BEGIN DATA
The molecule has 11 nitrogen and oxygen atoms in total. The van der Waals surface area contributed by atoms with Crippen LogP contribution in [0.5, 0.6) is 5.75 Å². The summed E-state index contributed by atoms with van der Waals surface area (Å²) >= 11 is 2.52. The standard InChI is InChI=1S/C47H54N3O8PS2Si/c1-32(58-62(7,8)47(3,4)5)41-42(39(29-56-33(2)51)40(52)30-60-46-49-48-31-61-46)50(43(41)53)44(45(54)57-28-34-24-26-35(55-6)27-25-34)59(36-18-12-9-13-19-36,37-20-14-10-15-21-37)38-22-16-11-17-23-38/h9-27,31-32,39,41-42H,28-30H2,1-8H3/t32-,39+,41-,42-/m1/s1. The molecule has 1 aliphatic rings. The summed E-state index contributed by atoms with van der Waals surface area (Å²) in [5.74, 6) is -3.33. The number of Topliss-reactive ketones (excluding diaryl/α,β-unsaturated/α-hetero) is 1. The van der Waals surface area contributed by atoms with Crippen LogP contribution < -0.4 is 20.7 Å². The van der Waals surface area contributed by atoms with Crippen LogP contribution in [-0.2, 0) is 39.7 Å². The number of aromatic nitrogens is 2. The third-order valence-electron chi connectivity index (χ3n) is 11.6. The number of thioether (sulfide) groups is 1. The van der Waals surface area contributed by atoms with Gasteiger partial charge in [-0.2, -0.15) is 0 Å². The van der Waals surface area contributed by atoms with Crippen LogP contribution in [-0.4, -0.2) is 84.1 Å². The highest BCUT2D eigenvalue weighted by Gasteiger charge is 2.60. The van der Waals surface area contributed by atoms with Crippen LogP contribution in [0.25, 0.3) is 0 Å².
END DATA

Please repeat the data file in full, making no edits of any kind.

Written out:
The molecule has 11 nitrogen and oxygen atoms in total. The van der Waals surface area contributed by atoms with Crippen LogP contribution in [0.5, 0.6) is 5.75 Å². The summed E-state index contributed by atoms with van der Waals surface area (Å²) >= 11 is 2.52. The standard InChI is InChI=1S/C47H54N3O8PS2Si/c1-32(58-62(7,8)47(3,4)5)41-42(39(29-56-33(2)51)40(52)30-60-46-49-48-31-61-46)50(43(41)53)44(45(54)57-28-34-24-26-35(55-6)27-25-34)59(36-18-12-9-13-19-36,37-20-14-10-15-21-37)38-22-16-11-17-23-38/h9-27,31-32,39,41-42H,28-30H2,1-8H3/t32-,39+,41-,42-/m1/s1. The molecule has 1 aliphatic rings. The summed E-state index contributed by atoms with van der Waals surface area (Å²) in [5.74, 6) is -3.33. The number of Topliss-reactive ketones (excluding diaryl/α,β-unsaturated/α-hetero) is 1. The van der Waals surface area contributed by atoms with Crippen LogP contribution < -0.4 is 20.7 Å². The van der Waals surface area contributed by atoms with Crippen LogP contribution in [-0.2, 0) is 39.7 Å². The number of aromatic nitrogens is 2. The third-order valence-electron chi connectivity index (χ3n) is 11.6. The number of thioether (sulfide) groups is 1. The van der Waals surface area contributed by atoms with Gasteiger partial charge in [-0.2, -0.15) is 0 Å². The van der Waals surface area contributed by atoms with Crippen LogP contribution in [-0.4, -0.2) is 84.1 Å². The highest BCUT2D eigenvalue weighted by Gasteiger charge is 2.60. The van der Waals surface area contributed by atoms with Crippen LogP contribution in [0.25, 0.3) is 0 Å².